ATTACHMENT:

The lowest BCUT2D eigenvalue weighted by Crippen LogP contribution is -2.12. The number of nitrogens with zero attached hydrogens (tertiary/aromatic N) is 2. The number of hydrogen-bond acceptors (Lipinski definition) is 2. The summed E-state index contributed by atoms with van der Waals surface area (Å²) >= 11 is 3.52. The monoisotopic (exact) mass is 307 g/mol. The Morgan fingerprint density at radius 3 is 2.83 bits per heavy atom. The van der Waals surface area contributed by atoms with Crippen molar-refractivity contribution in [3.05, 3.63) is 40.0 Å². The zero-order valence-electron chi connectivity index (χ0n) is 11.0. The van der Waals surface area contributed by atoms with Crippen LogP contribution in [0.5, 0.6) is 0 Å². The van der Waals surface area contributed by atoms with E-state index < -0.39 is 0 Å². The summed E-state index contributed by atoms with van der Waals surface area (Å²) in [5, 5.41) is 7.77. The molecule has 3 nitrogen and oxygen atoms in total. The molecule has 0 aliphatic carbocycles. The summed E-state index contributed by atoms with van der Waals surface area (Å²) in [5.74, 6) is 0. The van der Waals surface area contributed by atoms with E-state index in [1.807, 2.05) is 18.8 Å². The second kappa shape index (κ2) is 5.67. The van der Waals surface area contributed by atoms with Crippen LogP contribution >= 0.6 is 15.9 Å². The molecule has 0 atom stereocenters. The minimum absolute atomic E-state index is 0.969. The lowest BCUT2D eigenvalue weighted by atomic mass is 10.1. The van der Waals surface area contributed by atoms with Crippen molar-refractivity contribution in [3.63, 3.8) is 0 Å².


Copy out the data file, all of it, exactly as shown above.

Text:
The lowest BCUT2D eigenvalue weighted by Crippen LogP contribution is -2.12. The number of nitrogens with zero attached hydrogens (tertiary/aromatic N) is 2. The number of hydrogen-bond acceptors (Lipinski definition) is 2. The summed E-state index contributed by atoms with van der Waals surface area (Å²) >= 11 is 3.52. The monoisotopic (exact) mass is 307 g/mol. The Morgan fingerprint density at radius 3 is 2.83 bits per heavy atom. The van der Waals surface area contributed by atoms with Crippen molar-refractivity contribution in [3.05, 3.63) is 40.0 Å². The zero-order valence-electron chi connectivity index (χ0n) is 11.0. The van der Waals surface area contributed by atoms with Crippen LogP contribution in [0.5, 0.6) is 0 Å². The van der Waals surface area contributed by atoms with E-state index < -0.39 is 0 Å². The summed E-state index contributed by atoms with van der Waals surface area (Å²) in [5, 5.41) is 7.77. The molecule has 3 nitrogen and oxygen atoms in total. The molecule has 0 aliphatic carbocycles. The summed E-state index contributed by atoms with van der Waals surface area (Å²) in [5.74, 6) is 0. The van der Waals surface area contributed by atoms with E-state index in [1.807, 2.05) is 18.8 Å². The second kappa shape index (κ2) is 5.67. The van der Waals surface area contributed by atoms with Crippen LogP contribution >= 0.6 is 15.9 Å². The molecule has 0 atom stereocenters. The minimum absolute atomic E-state index is 0.969. The lowest BCUT2D eigenvalue weighted by atomic mass is 10.1. The van der Waals surface area contributed by atoms with Crippen molar-refractivity contribution in [3.63, 3.8) is 0 Å².